IP for business
In the increasingly knowledge-driven economy, intellectual property (IP) is a valuable collection of business assets. New products, processes, designs, and brands appear almost daily on the market, the result of human innovation and creativity. Small and medium-sized enterprises (SMEs) are often the driving force behind such innovations; however this innovative capacity is not always fully exploited.
Regardless of what product an SME makes or the service it provides, it will encounter, create, and use IP. To survive and grow, an entrepreneur needs to know how to protect, manage, and exploit IP assets and how to avoid conflict with somebody else's IP rights.
Being aware of the IP system empowers companies to profit from their innovative capacity. IP registration not only records ownership, it provides exclusive legal rights to exploit the asset to its maximum commercial potential. Forward-looking SMEs face the challenge of extracting value from their IP and making it a key component in their business strategy.
Developing and managing IP allows a company to align and focus its activities and enhance its competitiveness. IP protection helps in:
- preventing competitors from copying or closely imitating a company's products, technical processes, or business services
- avoiding wasteful investment in research and development (R & D) and marketing
- creating a corporate identity through a branding strategy
- negotiating licensing, franchising, and other IP-based contractual agreements
- increasing the market value of the company, acquiring venture capital and enhancing access to finance
- obtaining access to new markets.
Investing in a strong IP portfolio is more than just a defensive act against competitors. With strategic use of IP assets, an SME can increase its revenue, gain a competitive edge, and position itself well in the marketplace.
Acquiring and protecting IP can enhance market value and future profitability. IP assets such as a well-known trade mark or a market-leading patent can be worth more than physical company assets. Income can be generated through the licensing, sale, and commercialisation of the IP-protected products, processes, or services. IP assets can also be used to attract business partners and customers or raise capital.
Without IP protection others can copy a successful innovation at minimal cost. The original inventor or creator may not receive any financial benefit or reward. Without a patent to protect the technical aspects of the invention, an SME can be out-competed by competitors who are in a better position to commercialise the product or process at a more affordable price or volume, rapidly meeting customer demand.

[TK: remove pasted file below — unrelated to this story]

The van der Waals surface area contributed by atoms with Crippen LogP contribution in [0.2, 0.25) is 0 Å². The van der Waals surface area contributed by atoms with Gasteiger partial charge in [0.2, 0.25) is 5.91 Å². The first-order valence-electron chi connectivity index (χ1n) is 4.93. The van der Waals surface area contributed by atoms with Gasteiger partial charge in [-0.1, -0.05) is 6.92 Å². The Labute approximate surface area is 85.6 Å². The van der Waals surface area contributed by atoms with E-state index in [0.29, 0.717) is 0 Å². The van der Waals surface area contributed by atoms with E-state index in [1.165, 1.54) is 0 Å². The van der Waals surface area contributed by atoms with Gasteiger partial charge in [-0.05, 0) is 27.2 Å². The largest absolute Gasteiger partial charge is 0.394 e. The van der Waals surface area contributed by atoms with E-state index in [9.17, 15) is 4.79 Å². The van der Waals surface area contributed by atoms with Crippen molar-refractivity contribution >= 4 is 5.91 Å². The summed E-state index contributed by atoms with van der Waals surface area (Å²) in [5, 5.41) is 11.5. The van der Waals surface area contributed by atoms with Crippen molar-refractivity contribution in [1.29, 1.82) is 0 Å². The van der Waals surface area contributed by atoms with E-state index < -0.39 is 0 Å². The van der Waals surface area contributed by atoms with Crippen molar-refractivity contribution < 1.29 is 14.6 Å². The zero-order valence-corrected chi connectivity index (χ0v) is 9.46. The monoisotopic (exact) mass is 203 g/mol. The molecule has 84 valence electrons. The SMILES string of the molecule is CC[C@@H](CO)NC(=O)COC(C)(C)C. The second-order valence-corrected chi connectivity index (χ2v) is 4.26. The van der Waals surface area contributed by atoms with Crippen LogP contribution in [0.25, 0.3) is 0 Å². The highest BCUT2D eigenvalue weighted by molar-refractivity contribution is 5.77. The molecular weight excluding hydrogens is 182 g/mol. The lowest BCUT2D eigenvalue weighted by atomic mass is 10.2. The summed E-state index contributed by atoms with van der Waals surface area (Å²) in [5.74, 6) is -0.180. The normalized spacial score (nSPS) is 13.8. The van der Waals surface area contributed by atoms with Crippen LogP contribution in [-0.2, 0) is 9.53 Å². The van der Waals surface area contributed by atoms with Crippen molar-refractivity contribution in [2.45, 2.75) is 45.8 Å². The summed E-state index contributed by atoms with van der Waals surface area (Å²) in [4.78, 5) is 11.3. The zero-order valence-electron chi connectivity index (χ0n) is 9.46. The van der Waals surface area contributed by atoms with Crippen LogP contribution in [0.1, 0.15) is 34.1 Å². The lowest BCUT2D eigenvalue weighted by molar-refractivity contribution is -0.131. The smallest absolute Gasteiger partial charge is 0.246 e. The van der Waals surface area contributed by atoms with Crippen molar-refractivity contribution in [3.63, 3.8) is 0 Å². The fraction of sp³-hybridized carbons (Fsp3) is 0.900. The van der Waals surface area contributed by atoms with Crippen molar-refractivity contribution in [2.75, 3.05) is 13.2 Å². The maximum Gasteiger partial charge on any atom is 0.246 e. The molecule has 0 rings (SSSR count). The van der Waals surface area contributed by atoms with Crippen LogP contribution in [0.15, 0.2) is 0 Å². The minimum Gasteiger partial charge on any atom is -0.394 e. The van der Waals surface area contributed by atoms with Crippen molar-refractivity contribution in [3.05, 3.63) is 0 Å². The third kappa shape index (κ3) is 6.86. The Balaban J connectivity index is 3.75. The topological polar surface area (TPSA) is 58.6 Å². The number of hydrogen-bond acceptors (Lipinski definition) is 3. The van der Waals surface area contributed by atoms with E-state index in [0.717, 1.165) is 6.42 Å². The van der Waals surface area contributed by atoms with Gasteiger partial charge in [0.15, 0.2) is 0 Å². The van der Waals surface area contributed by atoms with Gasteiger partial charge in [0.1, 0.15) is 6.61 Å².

IP protection and enforcement can be expensive. Whether or not to protect or enforce IP rights is a commercial decision and there has to be a balance between the costs associated with achieving strong protection and potential commercial returns.
A successful entrepreneur learns from the experience of others. Assistance from an IP professional, patent attorney and business mentor familiar with IP can be invaluable in developing a management plan. A full list of registered patent attorneys is available from the IPONZ website. To find a lawyer, check your local phone book.
Capturing IP essentially involves establishing a culture of identifying and cultivating IP assets. IP opportunities should be considered when devising a business plan or researching a new project. Keeping an innovation journal to track developments, and copyright works (e.g. drawings and documents), and to record details of those individuals who contributed to the innovation is useful for the technical and legal aspects of IP protection.
Secrecy is important when considering protecting inventions, technical know-how and design aesthetics. For example, public trials, pre-launch market research, and taking orders before filing can invalidate a patent or design application if the application is filed after the invention or design became known to the public.
Employment contracts can include confidentiality clauses to prevent the release of commercially sensitive information and to clarify IP ownership. Tailored agreements can be prepared for outside developers and manufacturers.
IP matters can be a complex and specialist area. IPONZ recommends you consider seeking the advice of a business professional to assist you in your business planning.
- Check carefully to make sure that your SME does not infringe the rights of others.
- Develop and manage your IP portfolio.
- Be prepared to enforce your IP rights. Know when to seek expert help.
- Use, or make reference to, your IP rights in your advertisements and promotional materials to make customers and potential business partners aware of the IP protection of your products and services.
- Monitor the market to find a gap in the market or a potential business partner.
- Consider related issues such as domain names and company names.
The information in this fact sheet is based on material available, and used with permission, from The World Intellectual Property Organization (WIPO) SME division. Readers interested in a variety of very useful, business-oriented content, including some free publications in WIPO's new "IP for Business Series", may visit the website of the SMEs Division of WIPO and also subscribe to the monthly, free e-newsletter of the SMEs Division of WIPO.
For information about patents, trade marks and designs in New Zealand visit the sections of our website or contact us.
Visit the World Intellectual Property Organization (WIPO) website